There has been lots of controversy over previous months about the issue of internet control. Sitting at the heart of that storm was whether or not the United States should have influence over the gatekeeper of names and numbers, ICANN - a relationship that the EU and others had strong issues with. Well, the decision has finally been made - at the very end of last week, ICANN signed a three-year extension
with the US Department of Commerce.
So why is the EU celebrating?
Well, the deal was not exactly what one would consider favourable to the USDOC. The extension starts with two simple but dramatic changes - first, ICANN is no longer required to file reports with the USDOC on its semi-annual basis. Second, the USDOC is also not allowed to attempt any undue influence, and its officials are no longer given any authority over ICANN.
Even better, the agreement sets into stone a proposal discussed previously - ICANN will be a totally private enterprise by 2009. An excerpt from the new agreement (written from the perspective of the USDOC) says:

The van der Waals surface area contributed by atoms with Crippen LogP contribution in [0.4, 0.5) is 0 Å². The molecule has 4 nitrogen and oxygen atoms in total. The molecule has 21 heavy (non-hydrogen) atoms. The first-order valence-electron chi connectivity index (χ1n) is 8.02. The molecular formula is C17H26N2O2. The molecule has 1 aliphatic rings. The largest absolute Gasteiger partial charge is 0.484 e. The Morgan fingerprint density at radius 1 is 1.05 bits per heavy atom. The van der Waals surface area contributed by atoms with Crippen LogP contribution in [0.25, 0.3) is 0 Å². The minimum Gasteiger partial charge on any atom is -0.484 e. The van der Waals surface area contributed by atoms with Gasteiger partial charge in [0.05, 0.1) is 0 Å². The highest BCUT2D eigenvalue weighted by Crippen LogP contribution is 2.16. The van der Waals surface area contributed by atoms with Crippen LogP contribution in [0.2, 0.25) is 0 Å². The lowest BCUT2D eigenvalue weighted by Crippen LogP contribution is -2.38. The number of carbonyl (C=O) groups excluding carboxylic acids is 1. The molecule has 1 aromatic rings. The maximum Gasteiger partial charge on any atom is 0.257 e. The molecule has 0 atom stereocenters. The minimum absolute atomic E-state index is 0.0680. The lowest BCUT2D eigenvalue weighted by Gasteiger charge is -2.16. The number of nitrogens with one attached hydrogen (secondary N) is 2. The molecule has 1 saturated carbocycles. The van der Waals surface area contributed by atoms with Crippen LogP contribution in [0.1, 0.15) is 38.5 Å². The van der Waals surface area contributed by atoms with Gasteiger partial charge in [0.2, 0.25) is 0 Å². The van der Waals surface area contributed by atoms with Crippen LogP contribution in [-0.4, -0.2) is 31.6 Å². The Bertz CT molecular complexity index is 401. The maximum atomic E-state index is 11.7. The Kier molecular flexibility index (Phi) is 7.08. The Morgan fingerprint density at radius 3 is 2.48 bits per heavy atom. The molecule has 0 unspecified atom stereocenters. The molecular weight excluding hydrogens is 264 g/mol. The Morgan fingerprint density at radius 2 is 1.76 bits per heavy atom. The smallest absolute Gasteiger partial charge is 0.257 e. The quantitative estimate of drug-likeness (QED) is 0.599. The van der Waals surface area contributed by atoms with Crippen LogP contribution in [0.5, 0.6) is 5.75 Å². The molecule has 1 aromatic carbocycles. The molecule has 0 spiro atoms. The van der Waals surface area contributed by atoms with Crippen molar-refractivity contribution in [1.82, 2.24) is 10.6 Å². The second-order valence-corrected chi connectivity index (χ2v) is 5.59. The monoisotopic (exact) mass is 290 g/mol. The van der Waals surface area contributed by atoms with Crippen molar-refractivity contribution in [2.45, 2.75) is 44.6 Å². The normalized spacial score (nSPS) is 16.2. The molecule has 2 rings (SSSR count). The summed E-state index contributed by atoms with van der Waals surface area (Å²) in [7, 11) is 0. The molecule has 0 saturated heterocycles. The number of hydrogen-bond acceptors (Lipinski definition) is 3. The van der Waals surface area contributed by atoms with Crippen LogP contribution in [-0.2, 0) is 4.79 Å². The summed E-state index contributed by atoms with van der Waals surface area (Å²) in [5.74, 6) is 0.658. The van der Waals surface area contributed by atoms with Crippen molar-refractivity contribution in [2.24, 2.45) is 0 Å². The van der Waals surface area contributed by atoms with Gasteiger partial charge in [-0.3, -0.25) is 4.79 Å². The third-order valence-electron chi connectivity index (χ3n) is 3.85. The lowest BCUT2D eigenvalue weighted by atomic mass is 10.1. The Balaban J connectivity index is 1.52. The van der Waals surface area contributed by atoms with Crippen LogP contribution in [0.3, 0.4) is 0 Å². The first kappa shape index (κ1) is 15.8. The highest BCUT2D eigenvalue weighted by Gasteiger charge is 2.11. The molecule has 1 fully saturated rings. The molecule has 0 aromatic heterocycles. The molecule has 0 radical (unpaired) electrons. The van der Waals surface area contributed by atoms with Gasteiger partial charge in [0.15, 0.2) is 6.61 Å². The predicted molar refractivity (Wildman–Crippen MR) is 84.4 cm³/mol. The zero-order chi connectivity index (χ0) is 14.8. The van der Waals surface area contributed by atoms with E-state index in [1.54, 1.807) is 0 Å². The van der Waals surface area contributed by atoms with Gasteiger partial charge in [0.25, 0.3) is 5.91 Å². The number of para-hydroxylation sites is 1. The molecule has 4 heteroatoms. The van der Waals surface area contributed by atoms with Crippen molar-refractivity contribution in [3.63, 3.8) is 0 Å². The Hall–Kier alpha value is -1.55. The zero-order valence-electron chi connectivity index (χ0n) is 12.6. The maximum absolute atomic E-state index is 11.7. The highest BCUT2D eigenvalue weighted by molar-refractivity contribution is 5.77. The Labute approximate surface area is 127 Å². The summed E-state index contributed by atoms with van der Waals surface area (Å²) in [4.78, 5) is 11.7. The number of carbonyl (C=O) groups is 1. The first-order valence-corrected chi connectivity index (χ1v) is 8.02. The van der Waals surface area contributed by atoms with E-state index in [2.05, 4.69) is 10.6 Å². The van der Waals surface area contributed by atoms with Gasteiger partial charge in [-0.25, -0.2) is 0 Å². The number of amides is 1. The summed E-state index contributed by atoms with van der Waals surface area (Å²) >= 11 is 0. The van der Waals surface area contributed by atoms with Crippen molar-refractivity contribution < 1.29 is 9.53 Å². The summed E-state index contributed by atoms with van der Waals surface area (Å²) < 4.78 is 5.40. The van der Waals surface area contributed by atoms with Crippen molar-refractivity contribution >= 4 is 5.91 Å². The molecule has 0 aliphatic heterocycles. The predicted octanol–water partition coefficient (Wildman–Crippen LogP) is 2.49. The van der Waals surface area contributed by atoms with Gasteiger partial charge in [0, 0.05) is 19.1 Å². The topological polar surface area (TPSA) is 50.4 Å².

"The Department reaffirms its policy goal of transitioning the technical coordination of the DNS to the private sector, in a manner that promotes stability and security, competition, bottom-up coordination, and representation."
European Commission spokesperson Martin Selmayr was pleased with the news. "We welcome that ICANN will be set free in a process over the next three years,"
he said. However, he did make sure to say that the EU would be watching that this process does happen, and that the transition is fair to all parties.
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